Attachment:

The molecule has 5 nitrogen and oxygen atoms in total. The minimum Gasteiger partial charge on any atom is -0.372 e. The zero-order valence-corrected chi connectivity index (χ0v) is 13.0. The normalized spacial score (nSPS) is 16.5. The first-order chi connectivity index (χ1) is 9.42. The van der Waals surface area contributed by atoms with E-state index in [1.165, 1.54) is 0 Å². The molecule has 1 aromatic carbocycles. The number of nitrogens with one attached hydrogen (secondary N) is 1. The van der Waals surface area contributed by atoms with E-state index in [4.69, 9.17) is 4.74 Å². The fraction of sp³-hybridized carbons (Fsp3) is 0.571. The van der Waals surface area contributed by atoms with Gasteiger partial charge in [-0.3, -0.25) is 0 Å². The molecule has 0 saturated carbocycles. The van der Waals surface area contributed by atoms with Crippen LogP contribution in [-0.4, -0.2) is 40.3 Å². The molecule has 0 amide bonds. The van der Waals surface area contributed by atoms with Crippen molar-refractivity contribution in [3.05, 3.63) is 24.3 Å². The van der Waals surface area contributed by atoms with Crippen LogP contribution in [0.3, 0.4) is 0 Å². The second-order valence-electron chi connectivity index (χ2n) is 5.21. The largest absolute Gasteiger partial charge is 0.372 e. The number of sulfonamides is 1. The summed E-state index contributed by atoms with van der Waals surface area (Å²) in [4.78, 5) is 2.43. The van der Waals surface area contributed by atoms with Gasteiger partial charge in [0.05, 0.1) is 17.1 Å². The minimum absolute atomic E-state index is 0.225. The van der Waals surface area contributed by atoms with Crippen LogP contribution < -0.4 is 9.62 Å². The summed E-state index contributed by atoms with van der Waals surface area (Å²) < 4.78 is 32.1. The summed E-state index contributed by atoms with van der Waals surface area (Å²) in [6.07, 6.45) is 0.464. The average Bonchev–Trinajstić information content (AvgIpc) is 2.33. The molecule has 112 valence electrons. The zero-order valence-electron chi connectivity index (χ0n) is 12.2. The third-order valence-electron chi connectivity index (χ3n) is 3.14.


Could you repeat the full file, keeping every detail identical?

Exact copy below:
The molecule has 5 nitrogen and oxygen atoms in total. The minimum Gasteiger partial charge on any atom is -0.372 e. The zero-order valence-corrected chi connectivity index (χ0v) is 13.0. The normalized spacial score (nSPS) is 16.5. The first-order chi connectivity index (χ1) is 9.42. The van der Waals surface area contributed by atoms with E-state index in [1.165, 1.54) is 0 Å². The molecule has 1 aromatic carbocycles. The number of nitrogens with one attached hydrogen (secondary N) is 1. The van der Waals surface area contributed by atoms with E-state index in [4.69, 9.17) is 4.74 Å². The fraction of sp³-hybridized carbons (Fsp3) is 0.571. The van der Waals surface area contributed by atoms with Gasteiger partial charge in [-0.3, -0.25) is 0 Å². The molecule has 0 saturated carbocycles. The van der Waals surface area contributed by atoms with Crippen LogP contribution in [-0.4, -0.2) is 40.3 Å². The molecule has 0 amide bonds. The van der Waals surface area contributed by atoms with Crippen molar-refractivity contribution in [3.05, 3.63) is 24.3 Å². The van der Waals surface area contributed by atoms with Crippen LogP contribution in [0.3, 0.4) is 0 Å². The second-order valence-electron chi connectivity index (χ2n) is 5.21. The largest absolute Gasteiger partial charge is 0.372 e. The number of sulfonamides is 1. The summed E-state index contributed by atoms with van der Waals surface area (Å²) in [4.78, 5) is 2.43. The van der Waals surface area contributed by atoms with Gasteiger partial charge in [0.05, 0.1) is 17.1 Å². The minimum absolute atomic E-state index is 0.225. The van der Waals surface area contributed by atoms with Crippen LogP contribution < -0.4 is 9.62 Å². The summed E-state index contributed by atoms with van der Waals surface area (Å²) < 4.78 is 32.1. The summed E-state index contributed by atoms with van der Waals surface area (Å²) in [6.07, 6.45) is 0.464. The average Bonchev–Trinajstić information content (AvgIpc) is 2.33. The molecule has 112 valence electrons. The zero-order valence-electron chi connectivity index (χ0n) is 12.2. The third-order valence-electron chi connectivity index (χ3n) is 3.14.